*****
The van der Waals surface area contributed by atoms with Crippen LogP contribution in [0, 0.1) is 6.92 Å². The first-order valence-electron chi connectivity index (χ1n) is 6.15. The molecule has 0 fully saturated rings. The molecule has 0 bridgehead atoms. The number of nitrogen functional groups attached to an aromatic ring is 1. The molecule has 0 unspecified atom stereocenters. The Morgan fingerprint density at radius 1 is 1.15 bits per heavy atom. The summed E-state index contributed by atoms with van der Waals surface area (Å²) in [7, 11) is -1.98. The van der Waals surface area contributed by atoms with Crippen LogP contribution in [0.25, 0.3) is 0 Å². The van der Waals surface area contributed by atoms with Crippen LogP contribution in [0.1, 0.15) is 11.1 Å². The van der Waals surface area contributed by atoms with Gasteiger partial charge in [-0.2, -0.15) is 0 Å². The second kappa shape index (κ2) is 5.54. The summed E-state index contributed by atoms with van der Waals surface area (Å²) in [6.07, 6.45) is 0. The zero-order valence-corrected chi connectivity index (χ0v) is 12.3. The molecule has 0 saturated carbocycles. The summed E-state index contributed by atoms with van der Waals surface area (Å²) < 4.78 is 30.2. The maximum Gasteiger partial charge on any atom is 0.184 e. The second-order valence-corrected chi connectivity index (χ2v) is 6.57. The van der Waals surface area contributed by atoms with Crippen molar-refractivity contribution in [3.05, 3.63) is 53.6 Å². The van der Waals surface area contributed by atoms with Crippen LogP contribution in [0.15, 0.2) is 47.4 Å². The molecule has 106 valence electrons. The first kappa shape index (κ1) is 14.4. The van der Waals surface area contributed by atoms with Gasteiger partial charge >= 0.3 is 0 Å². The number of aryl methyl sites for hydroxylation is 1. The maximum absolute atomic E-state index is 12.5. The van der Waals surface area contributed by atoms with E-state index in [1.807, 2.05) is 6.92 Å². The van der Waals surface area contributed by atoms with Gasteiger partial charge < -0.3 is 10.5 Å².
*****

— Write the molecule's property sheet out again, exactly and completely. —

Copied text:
The van der Waals surface area contributed by atoms with Crippen LogP contribution in [0, 0.1) is 6.92 Å². The first-order valence-electron chi connectivity index (χ1n) is 6.15. The molecule has 0 fully saturated rings. The molecule has 0 bridgehead atoms. The number of nitrogen functional groups attached to an aromatic ring is 1. The molecule has 0 unspecified atom stereocenters. The Morgan fingerprint density at radius 1 is 1.15 bits per heavy atom. The summed E-state index contributed by atoms with van der Waals surface area (Å²) in [7, 11) is -1.98. The van der Waals surface area contributed by atoms with Crippen LogP contribution in [0.25, 0.3) is 0 Å². The van der Waals surface area contributed by atoms with Crippen LogP contribution in [0.1, 0.15) is 11.1 Å². The van der Waals surface area contributed by atoms with Gasteiger partial charge in [-0.2, -0.15) is 0 Å². The second kappa shape index (κ2) is 5.54. The summed E-state index contributed by atoms with van der Waals surface area (Å²) in [6.07, 6.45) is 0. The zero-order valence-corrected chi connectivity index (χ0v) is 12.3. The molecule has 0 saturated carbocycles. The summed E-state index contributed by atoms with van der Waals surface area (Å²) < 4.78 is 30.2. The maximum Gasteiger partial charge on any atom is 0.184 e. The second-order valence-corrected chi connectivity index (χ2v) is 6.57. The van der Waals surface area contributed by atoms with Crippen molar-refractivity contribution in [3.05, 3.63) is 53.6 Å². The van der Waals surface area contributed by atoms with Crippen LogP contribution in [0.15, 0.2) is 47.4 Å². The molecule has 106 valence electrons. The first kappa shape index (κ1) is 14.4. The van der Waals surface area contributed by atoms with Gasteiger partial charge >= 0.3 is 0 Å². The number of aryl methyl sites for hydroxylation is 1. The maximum absolute atomic E-state index is 12.5. The van der Waals surface area contributed by atoms with E-state index in [1.807, 2.05) is 6.92 Å². The van der Waals surface area contributed by atoms with Gasteiger partial charge < -0.3 is 10.5 Å².